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Head of the Madonna
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Head of the Madonna

Description Conservation Provenance Credit
Description This painting is the fragment of a fresco, a type of wall painting in which pigment is applied to plaster when it is still wet. It must have been part of a much larger composition that showed the Madonna in glory, probably holding the Christ Child and flanked by saints. Rays of light shining from the Madonna's mandorla (full-body halo) are still visible around her head. The fresco likely adorned the wall of a church or chapel that was later demolished. Formerly attributed to Alvaro Pirez (active 1411-34), a Portuguese painter who worked in Tuscany, the painting has recently been assigned to Giovanni da Riolo, a little-known painter who worked in his native region of Emilia-Romagna in northern Italy. The attribution to Giovanni is based on the fresco's presumed similarities to Giovanni's signed and dated (1433) polyptych at the Museo Diocesano, Imola.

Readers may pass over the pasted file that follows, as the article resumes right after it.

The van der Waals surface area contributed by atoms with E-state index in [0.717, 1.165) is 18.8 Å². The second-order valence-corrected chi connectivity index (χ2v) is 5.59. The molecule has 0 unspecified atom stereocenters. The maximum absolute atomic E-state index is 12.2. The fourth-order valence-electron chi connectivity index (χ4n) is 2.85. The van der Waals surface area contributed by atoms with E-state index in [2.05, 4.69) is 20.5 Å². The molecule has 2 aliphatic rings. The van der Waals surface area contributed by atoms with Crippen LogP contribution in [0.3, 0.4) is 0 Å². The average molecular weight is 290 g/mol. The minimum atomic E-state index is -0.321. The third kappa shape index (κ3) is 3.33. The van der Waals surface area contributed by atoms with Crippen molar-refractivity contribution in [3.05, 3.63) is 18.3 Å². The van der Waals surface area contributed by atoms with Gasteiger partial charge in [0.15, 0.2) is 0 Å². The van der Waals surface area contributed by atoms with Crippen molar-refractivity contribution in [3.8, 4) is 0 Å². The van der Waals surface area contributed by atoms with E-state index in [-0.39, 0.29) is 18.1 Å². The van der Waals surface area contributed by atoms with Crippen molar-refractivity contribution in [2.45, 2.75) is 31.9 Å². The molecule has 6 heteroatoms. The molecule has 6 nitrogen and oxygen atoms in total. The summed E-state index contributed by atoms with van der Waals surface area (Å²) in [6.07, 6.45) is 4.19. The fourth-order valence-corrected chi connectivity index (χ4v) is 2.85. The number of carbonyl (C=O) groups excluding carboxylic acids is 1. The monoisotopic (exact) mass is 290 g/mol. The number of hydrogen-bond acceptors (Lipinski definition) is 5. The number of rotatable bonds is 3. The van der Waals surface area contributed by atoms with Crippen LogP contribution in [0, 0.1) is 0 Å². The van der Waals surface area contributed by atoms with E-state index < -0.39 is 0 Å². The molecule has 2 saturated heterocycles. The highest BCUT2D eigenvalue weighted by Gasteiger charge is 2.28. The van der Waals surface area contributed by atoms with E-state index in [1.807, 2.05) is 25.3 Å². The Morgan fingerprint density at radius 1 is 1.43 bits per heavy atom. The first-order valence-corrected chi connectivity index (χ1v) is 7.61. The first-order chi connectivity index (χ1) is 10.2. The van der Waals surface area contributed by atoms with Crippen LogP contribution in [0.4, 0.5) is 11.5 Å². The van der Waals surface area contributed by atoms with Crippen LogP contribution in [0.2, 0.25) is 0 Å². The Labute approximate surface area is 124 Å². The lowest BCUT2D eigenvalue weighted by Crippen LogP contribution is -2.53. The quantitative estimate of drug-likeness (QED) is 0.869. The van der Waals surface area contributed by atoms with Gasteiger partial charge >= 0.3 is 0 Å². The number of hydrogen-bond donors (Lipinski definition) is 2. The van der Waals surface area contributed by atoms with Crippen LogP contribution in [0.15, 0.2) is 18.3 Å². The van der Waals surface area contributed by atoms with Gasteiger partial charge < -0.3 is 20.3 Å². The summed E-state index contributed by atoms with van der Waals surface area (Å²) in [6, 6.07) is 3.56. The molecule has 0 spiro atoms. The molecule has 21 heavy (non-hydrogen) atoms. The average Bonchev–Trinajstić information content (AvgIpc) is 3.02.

Date Description Narrative
2/07/1939Treatmentloss compensation; coated
Provenance [Said to have come from an oratory in the region of Florence]; Private collection, Florence, until 1911 [mode of acquisition unknown]; Henry Walters, Balimore, after 1911 [mode of acquisition unknown] [through Berenson as agent (?)]; Walters Art Museum, 1931, by bequest.
Credit Acquired by Henry Walters, after 1911

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mid 1400s (Renaissance)
(Painting & Drawing)
Accession Number
Plaster block H: 22 1/16 x W: 21 x D: 3 3/8 in. (56 x 53.3 x 8.6 cm); Pained surface approx. H: 19 11/16 x Approx. W: 18 7/8 in. (50 x 48 cm)
Location Within Museum
Not On View


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